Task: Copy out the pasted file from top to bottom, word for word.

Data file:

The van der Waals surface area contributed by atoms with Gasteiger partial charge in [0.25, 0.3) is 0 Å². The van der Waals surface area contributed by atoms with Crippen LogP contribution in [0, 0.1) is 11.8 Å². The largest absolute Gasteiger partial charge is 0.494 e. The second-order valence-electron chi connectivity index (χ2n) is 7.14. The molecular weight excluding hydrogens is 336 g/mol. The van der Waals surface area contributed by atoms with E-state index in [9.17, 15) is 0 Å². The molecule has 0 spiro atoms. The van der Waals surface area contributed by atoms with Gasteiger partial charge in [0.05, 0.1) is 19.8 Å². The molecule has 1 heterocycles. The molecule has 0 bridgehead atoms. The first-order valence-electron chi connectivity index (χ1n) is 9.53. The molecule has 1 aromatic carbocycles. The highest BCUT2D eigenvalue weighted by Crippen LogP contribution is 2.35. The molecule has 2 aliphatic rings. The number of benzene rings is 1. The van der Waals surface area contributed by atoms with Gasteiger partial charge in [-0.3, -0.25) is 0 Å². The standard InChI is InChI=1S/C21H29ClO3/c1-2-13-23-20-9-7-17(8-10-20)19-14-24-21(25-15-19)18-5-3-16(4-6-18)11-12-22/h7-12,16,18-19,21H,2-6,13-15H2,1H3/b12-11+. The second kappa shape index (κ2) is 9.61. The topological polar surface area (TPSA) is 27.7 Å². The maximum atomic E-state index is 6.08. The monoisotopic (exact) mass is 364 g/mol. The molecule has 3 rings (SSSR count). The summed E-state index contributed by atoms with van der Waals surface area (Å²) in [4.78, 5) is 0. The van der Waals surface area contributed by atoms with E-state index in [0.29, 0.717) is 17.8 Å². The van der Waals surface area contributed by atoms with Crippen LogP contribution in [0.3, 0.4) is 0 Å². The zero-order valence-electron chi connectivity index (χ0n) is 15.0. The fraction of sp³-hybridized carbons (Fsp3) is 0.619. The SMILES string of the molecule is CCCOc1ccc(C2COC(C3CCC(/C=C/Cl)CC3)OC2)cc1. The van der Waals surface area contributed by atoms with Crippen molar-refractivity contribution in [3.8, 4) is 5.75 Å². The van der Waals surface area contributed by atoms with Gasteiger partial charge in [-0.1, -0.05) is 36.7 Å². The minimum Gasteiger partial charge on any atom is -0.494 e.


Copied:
The van der Waals surface area contributed by atoms with Gasteiger partial charge in [0.25, 0.3) is 0 Å². The van der Waals surface area contributed by atoms with Crippen LogP contribution in [0, 0.1) is 11.8 Å². The largest absolute Gasteiger partial charge is 0.494 e. The second-order valence-electron chi connectivity index (χ2n) is 7.14. The molecular weight excluding hydrogens is 336 g/mol. The van der Waals surface area contributed by atoms with E-state index in [9.17, 15) is 0 Å². The molecule has 0 spiro atoms. The van der Waals surface area contributed by atoms with Gasteiger partial charge in [0.05, 0.1) is 19.8 Å². The molecule has 1 heterocycles. The molecule has 0 bridgehead atoms. The first-order valence-electron chi connectivity index (χ1n) is 9.53. The molecule has 1 aromatic carbocycles. The highest BCUT2D eigenvalue weighted by Crippen LogP contribution is 2.35. The molecule has 2 aliphatic rings. The number of benzene rings is 1. The van der Waals surface area contributed by atoms with Gasteiger partial charge in [-0.3, -0.25) is 0 Å². The standard InChI is InChI=1S/C21H29ClO3/c1-2-13-23-20-9-7-17(8-10-20)19-14-24-21(25-15-19)18-5-3-16(4-6-18)11-12-22/h7-12,16,18-19,21H,2-6,13-15H2,1H3/b12-11+. The second kappa shape index (κ2) is 9.61. The topological polar surface area (TPSA) is 27.7 Å². The maximum atomic E-state index is 6.08. The monoisotopic (exact) mass is 364 g/mol. The molecule has 3 rings (SSSR count). The summed E-state index contributed by atoms with van der Waals surface area (Å²) in [4.78, 5) is 0. The van der Waals surface area contributed by atoms with E-state index in [0.29, 0.717) is 17.8 Å². The van der Waals surface area contributed by atoms with Crippen LogP contribution in [0.3, 0.4) is 0 Å². The zero-order valence-electron chi connectivity index (χ0n) is 15.0. The fraction of sp³-hybridized carbons (Fsp3) is 0.619. The SMILES string of the molecule is CCCOc1ccc(C2COC(C3CCC(/C=C/Cl)CC3)OC2)cc1. The van der Waals surface area contributed by atoms with Crippen molar-refractivity contribution in [3.8, 4) is 5.75 Å². The van der Waals surface area contributed by atoms with Gasteiger partial charge in [-0.1, -0.05) is 36.7 Å². The minimum Gasteiger partial charge on any atom is -0.494 e.